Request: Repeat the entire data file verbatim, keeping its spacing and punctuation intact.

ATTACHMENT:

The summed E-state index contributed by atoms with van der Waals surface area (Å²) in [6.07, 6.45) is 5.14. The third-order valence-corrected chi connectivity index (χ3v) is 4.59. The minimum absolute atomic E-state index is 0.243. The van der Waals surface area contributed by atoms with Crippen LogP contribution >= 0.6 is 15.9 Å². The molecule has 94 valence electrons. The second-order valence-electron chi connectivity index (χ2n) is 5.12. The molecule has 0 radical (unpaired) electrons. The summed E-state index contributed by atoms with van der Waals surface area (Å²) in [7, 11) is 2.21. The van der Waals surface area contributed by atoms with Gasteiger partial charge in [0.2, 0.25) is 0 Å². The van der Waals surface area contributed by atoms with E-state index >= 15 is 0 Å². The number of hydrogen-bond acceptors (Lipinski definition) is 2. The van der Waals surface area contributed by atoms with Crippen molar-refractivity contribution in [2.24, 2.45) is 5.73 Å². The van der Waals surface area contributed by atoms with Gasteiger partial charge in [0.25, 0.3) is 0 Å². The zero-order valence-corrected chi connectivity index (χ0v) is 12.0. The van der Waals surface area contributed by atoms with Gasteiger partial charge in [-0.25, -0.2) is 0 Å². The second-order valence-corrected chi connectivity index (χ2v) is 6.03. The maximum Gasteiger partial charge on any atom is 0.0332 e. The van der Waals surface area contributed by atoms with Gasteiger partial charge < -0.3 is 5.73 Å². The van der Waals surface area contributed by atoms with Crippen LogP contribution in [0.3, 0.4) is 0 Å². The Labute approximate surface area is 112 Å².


The summed E-state index contributed by atoms with van der Waals surface area (Å²) in [6.07, 6.45) is 5.14. The third-order valence-corrected chi connectivity index (χ3v) is 4.59. The minimum absolute atomic E-state index is 0.243. The van der Waals surface area contributed by atoms with Crippen LogP contribution >= 0.6 is 15.9 Å². The molecule has 94 valence electrons. The second-order valence-electron chi connectivity index (χ2n) is 5.12. The molecule has 0 radical (unpaired) electrons. The summed E-state index contributed by atoms with van der Waals surface area (Å²) in [7, 11) is 2.21. The van der Waals surface area contributed by atoms with Gasteiger partial charge in [0.2, 0.25) is 0 Å². The van der Waals surface area contributed by atoms with E-state index >= 15 is 0 Å². The number of hydrogen-bond acceptors (Lipinski definition) is 2. The van der Waals surface area contributed by atoms with Crippen molar-refractivity contribution in [2.24, 2.45) is 5.73 Å². The van der Waals surface area contributed by atoms with Gasteiger partial charge in [0.25, 0.3) is 0 Å². The zero-order valence-corrected chi connectivity index (χ0v) is 12.0. The van der Waals surface area contributed by atoms with Gasteiger partial charge in [-0.25, -0.2) is 0 Å². The second-order valence-corrected chi connectivity index (χ2v) is 6.03. The maximum Gasteiger partial charge on any atom is 0.0332 e. The van der Waals surface area contributed by atoms with Gasteiger partial charge < -0.3 is 5.73 Å². The van der Waals surface area contributed by atoms with Crippen LogP contribution in [0.3, 0.4) is 0 Å². The Labute approximate surface area is 112 Å².